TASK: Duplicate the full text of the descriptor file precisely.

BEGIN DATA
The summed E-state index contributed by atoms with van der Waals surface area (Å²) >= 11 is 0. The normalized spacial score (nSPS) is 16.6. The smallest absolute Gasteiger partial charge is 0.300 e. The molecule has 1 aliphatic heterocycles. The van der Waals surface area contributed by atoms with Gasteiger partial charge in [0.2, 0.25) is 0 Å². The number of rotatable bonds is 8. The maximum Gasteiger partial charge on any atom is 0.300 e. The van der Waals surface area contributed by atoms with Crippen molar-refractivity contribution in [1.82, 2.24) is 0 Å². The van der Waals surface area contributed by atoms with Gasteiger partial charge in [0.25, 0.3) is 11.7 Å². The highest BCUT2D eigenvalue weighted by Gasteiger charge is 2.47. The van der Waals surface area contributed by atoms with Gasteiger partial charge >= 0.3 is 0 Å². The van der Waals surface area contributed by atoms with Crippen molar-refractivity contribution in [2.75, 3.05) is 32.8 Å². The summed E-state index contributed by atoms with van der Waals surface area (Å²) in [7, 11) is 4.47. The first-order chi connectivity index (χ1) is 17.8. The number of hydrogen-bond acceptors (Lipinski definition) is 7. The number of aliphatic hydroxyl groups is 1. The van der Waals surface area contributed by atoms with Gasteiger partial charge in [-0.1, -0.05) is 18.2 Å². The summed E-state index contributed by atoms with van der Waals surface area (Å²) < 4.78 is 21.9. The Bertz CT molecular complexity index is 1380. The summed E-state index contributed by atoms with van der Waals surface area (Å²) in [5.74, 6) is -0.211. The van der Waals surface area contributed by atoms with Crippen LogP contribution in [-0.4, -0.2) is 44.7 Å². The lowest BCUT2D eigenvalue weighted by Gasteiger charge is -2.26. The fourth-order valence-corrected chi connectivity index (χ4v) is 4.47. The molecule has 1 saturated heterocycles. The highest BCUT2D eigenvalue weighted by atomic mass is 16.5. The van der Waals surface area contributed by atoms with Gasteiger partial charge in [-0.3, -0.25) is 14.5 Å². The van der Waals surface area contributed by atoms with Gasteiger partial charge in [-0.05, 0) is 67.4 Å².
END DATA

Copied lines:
The summed E-state index contributed by atoms with van der Waals surface area (Å²) >= 11 is 0. The normalized spacial score (nSPS) is 16.6. The smallest absolute Gasteiger partial charge is 0.300 e. The molecule has 1 aliphatic heterocycles. The van der Waals surface area contributed by atoms with Gasteiger partial charge in [0.2, 0.25) is 0 Å². The number of rotatable bonds is 8. The maximum Gasteiger partial charge on any atom is 0.300 e. The van der Waals surface area contributed by atoms with Crippen molar-refractivity contribution in [1.82, 2.24) is 0 Å². The van der Waals surface area contributed by atoms with Gasteiger partial charge in [0.25, 0.3) is 11.7 Å². The highest BCUT2D eigenvalue weighted by Gasteiger charge is 2.47. The van der Waals surface area contributed by atoms with Gasteiger partial charge >= 0.3 is 0 Å². The van der Waals surface area contributed by atoms with Crippen molar-refractivity contribution in [2.75, 3.05) is 32.8 Å². The summed E-state index contributed by atoms with van der Waals surface area (Å²) in [7, 11) is 4.47. The first-order chi connectivity index (χ1) is 17.8. The number of hydrogen-bond acceptors (Lipinski definition) is 7. The number of aliphatic hydroxyl groups is 1. The van der Waals surface area contributed by atoms with Gasteiger partial charge in [-0.1, -0.05) is 18.2 Å². The summed E-state index contributed by atoms with van der Waals surface area (Å²) < 4.78 is 21.9. The Bertz CT molecular complexity index is 1380. The summed E-state index contributed by atoms with van der Waals surface area (Å²) in [5.74, 6) is -0.211. The van der Waals surface area contributed by atoms with Crippen LogP contribution in [-0.4, -0.2) is 44.7 Å². The lowest BCUT2D eigenvalue weighted by Gasteiger charge is -2.26. The fourth-order valence-corrected chi connectivity index (χ4v) is 4.47. The molecule has 1 saturated heterocycles. The highest BCUT2D eigenvalue weighted by atomic mass is 16.5. The van der Waals surface area contributed by atoms with Gasteiger partial charge in [-0.3, -0.25) is 14.5 Å². The van der Waals surface area contributed by atoms with Gasteiger partial charge in [-0.05, 0) is 67.4 Å².